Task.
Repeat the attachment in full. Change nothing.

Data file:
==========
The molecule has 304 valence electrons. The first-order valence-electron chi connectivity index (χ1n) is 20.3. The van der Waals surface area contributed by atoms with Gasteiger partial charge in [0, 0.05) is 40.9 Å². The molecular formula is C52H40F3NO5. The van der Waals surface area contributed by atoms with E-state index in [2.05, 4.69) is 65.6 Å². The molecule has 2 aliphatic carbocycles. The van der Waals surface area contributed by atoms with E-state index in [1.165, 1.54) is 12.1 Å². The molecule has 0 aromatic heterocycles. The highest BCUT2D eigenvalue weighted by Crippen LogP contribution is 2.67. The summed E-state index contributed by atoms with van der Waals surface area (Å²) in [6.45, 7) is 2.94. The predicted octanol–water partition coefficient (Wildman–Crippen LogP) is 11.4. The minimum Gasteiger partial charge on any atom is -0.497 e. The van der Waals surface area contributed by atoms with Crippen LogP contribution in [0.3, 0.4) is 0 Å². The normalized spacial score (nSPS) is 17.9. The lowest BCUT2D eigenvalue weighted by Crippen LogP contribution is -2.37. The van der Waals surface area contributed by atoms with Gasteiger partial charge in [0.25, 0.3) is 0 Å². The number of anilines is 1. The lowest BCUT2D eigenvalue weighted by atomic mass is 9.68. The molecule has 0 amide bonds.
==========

The molecule has 304 valence electrons. The first-order valence-electron chi connectivity index (χ1n) is 20.3. The van der Waals surface area contributed by atoms with Gasteiger partial charge in [0, 0.05) is 40.9 Å². The molecular formula is C52H40F3NO5. The van der Waals surface area contributed by atoms with E-state index in [2.05, 4.69) is 65.6 Å². The molecule has 2 aliphatic carbocycles. The van der Waals surface area contributed by atoms with E-state index in [1.165, 1.54) is 12.1 Å². The molecule has 0 aromatic heterocycles. The highest BCUT2D eigenvalue weighted by Crippen LogP contribution is 2.67. The summed E-state index contributed by atoms with van der Waals surface area (Å²) in [6.45, 7) is 2.94. The predicted octanol–water partition coefficient (Wildman–Crippen LogP) is 11.4. The minimum Gasteiger partial charge on any atom is -0.497 e. The van der Waals surface area contributed by atoms with Crippen LogP contribution in [0.3, 0.4) is 0 Å². The normalized spacial score (nSPS) is 17.9. The lowest BCUT2D eigenvalue weighted by Crippen LogP contribution is -2.37. The van der Waals surface area contributed by atoms with Gasteiger partial charge in [0.25, 0.3) is 0 Å². The number of anilines is 1. The lowest BCUT2D eigenvalue weighted by atomic mass is 9.68. The molecule has 0 amide bonds.